• cinemas
  • theatres
  • nightclubs
  • late-opening cafes
  • bingo halls
  • takeaways
  • village and community halls

To apply for a licence, you will need to complete an application form and send it to your local council, along with the fee. 

What information do I need to provide to acquire a pavement license for my pub and bar?

Pubs and bars looking to maintain their pavement license will need to apply for a new pavement license. Here is the information the government says bar and pub premises need to provide in order to receive a pavement license:

  • specify the premises and, the part of the relevant highway to which the application relates;
  • specify the purpose (or purposes) for which the furniture will be used which must be to sell or serve food or drink, and/or for use by other people for the consumption of food or drink. In both cases the food or drink must be supplied from, or in connection with relevant use of the premises;
  • specify the days of the week on which and the hours between which it is proposed to have furniture on the highway;
  • describe the type of furniture to which the application relates, for example: tables, chairs, and/or stalls;
  • specify the date on which the application is made;
  • contain or be accompanied by such evidence of public liability insurance in respect of anything to be done pursuant to the licence as the authority may require; and
  • contain or be accompanied by such other information or material as the local authority may require, for example how national and local conditions have been satisfied.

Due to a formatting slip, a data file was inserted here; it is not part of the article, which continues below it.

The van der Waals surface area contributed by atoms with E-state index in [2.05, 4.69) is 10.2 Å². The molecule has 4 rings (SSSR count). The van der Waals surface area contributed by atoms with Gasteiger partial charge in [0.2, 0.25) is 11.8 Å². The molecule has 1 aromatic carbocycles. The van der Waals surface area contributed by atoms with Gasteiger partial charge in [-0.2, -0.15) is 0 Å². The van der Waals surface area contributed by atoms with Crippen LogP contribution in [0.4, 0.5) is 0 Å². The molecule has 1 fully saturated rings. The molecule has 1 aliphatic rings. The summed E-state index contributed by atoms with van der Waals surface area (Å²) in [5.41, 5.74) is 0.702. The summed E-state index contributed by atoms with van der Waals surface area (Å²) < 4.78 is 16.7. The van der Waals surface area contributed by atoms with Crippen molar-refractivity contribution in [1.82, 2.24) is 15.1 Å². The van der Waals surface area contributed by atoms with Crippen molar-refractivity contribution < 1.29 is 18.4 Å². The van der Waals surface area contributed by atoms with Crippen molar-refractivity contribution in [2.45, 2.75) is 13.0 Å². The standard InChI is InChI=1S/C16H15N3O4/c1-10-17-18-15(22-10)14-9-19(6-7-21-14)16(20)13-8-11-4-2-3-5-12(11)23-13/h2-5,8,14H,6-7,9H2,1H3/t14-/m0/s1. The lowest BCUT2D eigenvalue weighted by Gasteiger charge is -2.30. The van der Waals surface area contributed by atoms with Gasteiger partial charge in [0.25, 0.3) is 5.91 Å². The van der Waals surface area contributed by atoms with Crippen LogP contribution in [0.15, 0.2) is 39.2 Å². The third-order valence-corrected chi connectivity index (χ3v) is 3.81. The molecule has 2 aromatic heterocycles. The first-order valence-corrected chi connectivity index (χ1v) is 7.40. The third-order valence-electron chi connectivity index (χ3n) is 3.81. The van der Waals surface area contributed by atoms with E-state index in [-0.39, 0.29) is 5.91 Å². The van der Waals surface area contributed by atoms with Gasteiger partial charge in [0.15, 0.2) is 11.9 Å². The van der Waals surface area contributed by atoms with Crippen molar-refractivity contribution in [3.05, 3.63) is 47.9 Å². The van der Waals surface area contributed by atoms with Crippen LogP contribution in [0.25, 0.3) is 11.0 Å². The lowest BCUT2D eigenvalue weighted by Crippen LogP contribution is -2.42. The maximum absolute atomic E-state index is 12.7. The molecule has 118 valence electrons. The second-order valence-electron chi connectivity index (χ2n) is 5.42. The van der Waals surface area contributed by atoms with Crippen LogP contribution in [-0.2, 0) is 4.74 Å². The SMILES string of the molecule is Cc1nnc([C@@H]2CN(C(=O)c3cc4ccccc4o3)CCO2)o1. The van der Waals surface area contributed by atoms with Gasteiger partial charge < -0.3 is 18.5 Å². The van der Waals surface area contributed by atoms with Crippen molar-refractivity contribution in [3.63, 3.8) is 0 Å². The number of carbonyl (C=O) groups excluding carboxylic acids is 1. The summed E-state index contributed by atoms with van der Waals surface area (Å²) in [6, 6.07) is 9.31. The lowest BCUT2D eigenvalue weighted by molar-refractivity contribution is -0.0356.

Local authority may require additional information, this information should help local authorities make a swift decision:

  • a plan showing the location of the premises shown by a red line, so the application site can be clearly identified (some authorities may require this on an OS Base Map);
  • a plan clearly showing the proposed area covered by the licence in relation to the highway, if not to scale, with measurements clearly shown;
  • the proposed duration of the licence (for e.g. 3 months, 6 months, a year etc.);
  • evidence of the right to occupy the premises e.g. the lease;
  • contact details of the applicant;
  • photos or brochures showing the proposed type of furniture and information on potential siting of it within the area applied;
  • evidence that the applicant has met the requirement to give notice of the application (for example photograph);
  • (if applicable) reference of existing pavement licence currently under consideration by the local authority
  • any other evidence that shows how the furniture to be introduced is in accordance with national guidance regarding accessibility (such as use of good colour contrast, suitable physical barriers around chairs and tables and or other appropriate measures); and
  • any other evidence needed to demonstrate how any local and national conditions will be satisfied, including the ‘no-obstruction’ national condition.

I’m confused – Who do I talk to about arranging licenses for my bar or pub?

Contact NDML today to learn more about the rules around alcohol licenses, pavement licenses and any legislation involving your hospitality business. Our account handlers are experienced and adept, ready to answer any of your questions and help your guide your pub in the right direction.

Our mission at NDML is to support hospitality businesses in any way we can. Contact us for expert support and up to date information.